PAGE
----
Thursday, August 01, 2013

Commissioners approve conditional permit for private air strip: Albany, Oregon

The Linn County Board of Commissioners Wednesday unanimously upheld a Planning Commission decision to approve a conditional use permit for development of a private airstrip at 38491 Scravel Hill Road.

The 9.9-acre property is owned by Merle and Carmen Mitchell.

The board had presided over a two-hour public hearing about the issue on Tuesday, but awaited information from the Oregon Department of Aviation concerning the number of annual small plane crashes into houses, before reaching its decision.

The board’s approval came with several conditions, most proposed by Commissioner Will Tucker.

Among them: the permit is non-transferrable; that the couple obtain the proper county and state registrations and permits; the number of take-offs and landings is limited to no more than two per day and four total per week; airstrip is no longer than 900-feet, nor wider than 65-feet; hours of operation from 7 a.m. to 7 p.m.; no low flights over houses or animals used for domestic or agricultural purposes; airport restricted to Piper Super Cub or smaller aircraft; no airplane engine maintenance that requires engine run-up allowed on property; and no storage of airplane fuel on the property.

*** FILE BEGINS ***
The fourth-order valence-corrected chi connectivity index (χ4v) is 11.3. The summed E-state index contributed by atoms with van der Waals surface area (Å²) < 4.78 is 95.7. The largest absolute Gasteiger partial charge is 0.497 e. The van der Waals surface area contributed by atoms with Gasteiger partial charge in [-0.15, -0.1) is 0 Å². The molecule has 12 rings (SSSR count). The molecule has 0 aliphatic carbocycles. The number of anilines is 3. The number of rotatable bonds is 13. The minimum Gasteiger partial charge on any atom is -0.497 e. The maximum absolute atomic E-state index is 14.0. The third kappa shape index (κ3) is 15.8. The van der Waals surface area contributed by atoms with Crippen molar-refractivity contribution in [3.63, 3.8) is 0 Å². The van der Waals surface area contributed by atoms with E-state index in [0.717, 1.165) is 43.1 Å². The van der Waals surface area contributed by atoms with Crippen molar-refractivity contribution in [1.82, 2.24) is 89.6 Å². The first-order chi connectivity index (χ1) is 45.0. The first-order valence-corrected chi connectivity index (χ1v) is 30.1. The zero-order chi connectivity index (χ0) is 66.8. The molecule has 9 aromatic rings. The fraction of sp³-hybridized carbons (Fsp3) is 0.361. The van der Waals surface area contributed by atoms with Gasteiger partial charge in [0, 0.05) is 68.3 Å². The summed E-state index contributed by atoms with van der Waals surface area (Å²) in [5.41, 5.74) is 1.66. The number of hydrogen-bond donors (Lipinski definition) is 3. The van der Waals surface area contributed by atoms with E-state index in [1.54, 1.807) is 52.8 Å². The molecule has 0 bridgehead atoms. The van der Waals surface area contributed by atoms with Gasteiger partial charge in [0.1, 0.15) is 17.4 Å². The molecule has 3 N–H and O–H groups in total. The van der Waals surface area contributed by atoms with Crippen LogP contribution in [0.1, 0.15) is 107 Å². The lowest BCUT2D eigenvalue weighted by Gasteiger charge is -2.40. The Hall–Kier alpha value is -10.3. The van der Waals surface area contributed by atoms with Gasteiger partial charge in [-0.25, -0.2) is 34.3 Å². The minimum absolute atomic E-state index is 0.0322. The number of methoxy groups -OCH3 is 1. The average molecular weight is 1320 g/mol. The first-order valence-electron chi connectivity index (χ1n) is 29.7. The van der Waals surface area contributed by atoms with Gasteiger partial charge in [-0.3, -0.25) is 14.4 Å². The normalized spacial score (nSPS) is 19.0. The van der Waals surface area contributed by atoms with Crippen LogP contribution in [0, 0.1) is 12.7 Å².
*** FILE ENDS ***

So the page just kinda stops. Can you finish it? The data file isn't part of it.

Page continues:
At the suggestion of chairman Roger Nyquist, the board added a condition that Mitchell keep a log book of his take-offs and landings. Mitchell also agreed to allow Nyquist to visit the property on a quarterly basis to ensure he was in compliance with the conditions.

Nyquist had originally proposed that it be part of the conditions, but commissioner John Lindsey argued that if the county required inspections of the Mitchell property, it would have to do the same for every other property in the county with conditional use permits. 

Several neighbors opposed the airstrip primarily due to concerns about noise and possible pollution of the nearby Santiam River and the wells used by the Scravel Hill Water Co-op. The water inlet for the co-op is about six-tenths of a mile south of the air strip.

Lindsey said he could not see how an airplane flying several hundred feet in the air could possibly pollute either resources.

Nyquist said the airstrip will not create any more issues than if the Mitchells decided to raise cattle or any of the other allowable uses in a rural residential zone. He added, though, that the Planning Department should look at whether personal air strips are truly compatible within that zoning category.

Former State Senator Mae Yih is among the neighbors who oppose the air strip.

“An air strip is not compatible with residential living,” Yih said. “The danger is there. There is no enforcement of the conditions, it’s only on a complaint basis.”

The board’s decision can be appealed to the Land Use Board of Appeals.